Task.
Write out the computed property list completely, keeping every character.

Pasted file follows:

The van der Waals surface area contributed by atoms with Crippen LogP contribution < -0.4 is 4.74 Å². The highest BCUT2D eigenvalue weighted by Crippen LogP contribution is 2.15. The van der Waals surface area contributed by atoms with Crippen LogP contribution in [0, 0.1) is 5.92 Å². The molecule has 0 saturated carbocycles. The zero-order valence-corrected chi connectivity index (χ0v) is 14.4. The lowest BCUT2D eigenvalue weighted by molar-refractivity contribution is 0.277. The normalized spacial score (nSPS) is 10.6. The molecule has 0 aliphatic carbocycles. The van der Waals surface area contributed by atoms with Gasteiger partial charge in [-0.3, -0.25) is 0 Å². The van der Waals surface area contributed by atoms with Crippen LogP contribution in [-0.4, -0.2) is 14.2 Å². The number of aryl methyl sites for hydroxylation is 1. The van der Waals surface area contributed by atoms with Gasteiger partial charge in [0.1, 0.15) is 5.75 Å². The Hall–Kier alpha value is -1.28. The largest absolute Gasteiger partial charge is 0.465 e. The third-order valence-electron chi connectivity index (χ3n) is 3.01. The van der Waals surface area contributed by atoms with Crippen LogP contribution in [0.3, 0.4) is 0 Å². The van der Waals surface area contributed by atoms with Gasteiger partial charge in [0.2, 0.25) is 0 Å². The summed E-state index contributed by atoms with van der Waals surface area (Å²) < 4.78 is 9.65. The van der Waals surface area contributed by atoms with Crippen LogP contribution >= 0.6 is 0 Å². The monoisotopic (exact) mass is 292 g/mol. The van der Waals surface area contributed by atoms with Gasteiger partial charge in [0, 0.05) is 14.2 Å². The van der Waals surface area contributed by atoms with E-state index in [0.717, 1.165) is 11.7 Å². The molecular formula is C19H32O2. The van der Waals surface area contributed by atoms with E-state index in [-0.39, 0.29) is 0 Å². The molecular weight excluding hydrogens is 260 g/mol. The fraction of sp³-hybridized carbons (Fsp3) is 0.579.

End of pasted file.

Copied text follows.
The van der Waals surface area contributed by atoms with Crippen LogP contribution < -0.4 is 4.74 Å². The highest BCUT2D eigenvalue weighted by Crippen LogP contribution is 2.15. The van der Waals surface area contributed by atoms with Crippen LogP contribution in [0, 0.1) is 5.92 Å². The molecule has 0 saturated carbocycles. The zero-order valence-corrected chi connectivity index (χ0v) is 14.4. The lowest BCUT2D eigenvalue weighted by molar-refractivity contribution is 0.277. The normalized spacial score (nSPS) is 10.6. The molecule has 0 aliphatic carbocycles. The van der Waals surface area contributed by atoms with Gasteiger partial charge in [-0.3, -0.25) is 0 Å². The van der Waals surface area contributed by atoms with Crippen LogP contribution in [-0.4, -0.2) is 14.2 Å². The number of aryl methyl sites for hydroxylation is 1. The van der Waals surface area contributed by atoms with Gasteiger partial charge in [0.1, 0.15) is 5.75 Å². The Hall–Kier alpha value is -1.28. The largest absolute Gasteiger partial charge is 0.465 e. The third-order valence-electron chi connectivity index (χ3n) is 3.01. The van der Waals surface area contributed by atoms with Crippen LogP contribution in [0.3, 0.4) is 0 Å². The van der Waals surface area contributed by atoms with Gasteiger partial charge in [0.2, 0.25) is 0 Å². The summed E-state index contributed by atoms with van der Waals surface area (Å²) < 4.78 is 9.65. The van der Waals surface area contributed by atoms with Crippen LogP contribution >= 0.6 is 0 Å². The monoisotopic (exact) mass is 292 g/mol. The van der Waals surface area contributed by atoms with Gasteiger partial charge in [0, 0.05) is 14.2 Å². The van der Waals surface area contributed by atoms with E-state index in [0.717, 1.165) is 11.7 Å². The molecular formula is C19H32O2. The van der Waals surface area contributed by atoms with E-state index in [-0.39, 0.29) is 0 Å². The molecular weight excluding hydrogens is 260 g/mol. The fraction of sp³-hybridized carbons (Fsp3) is 0.579.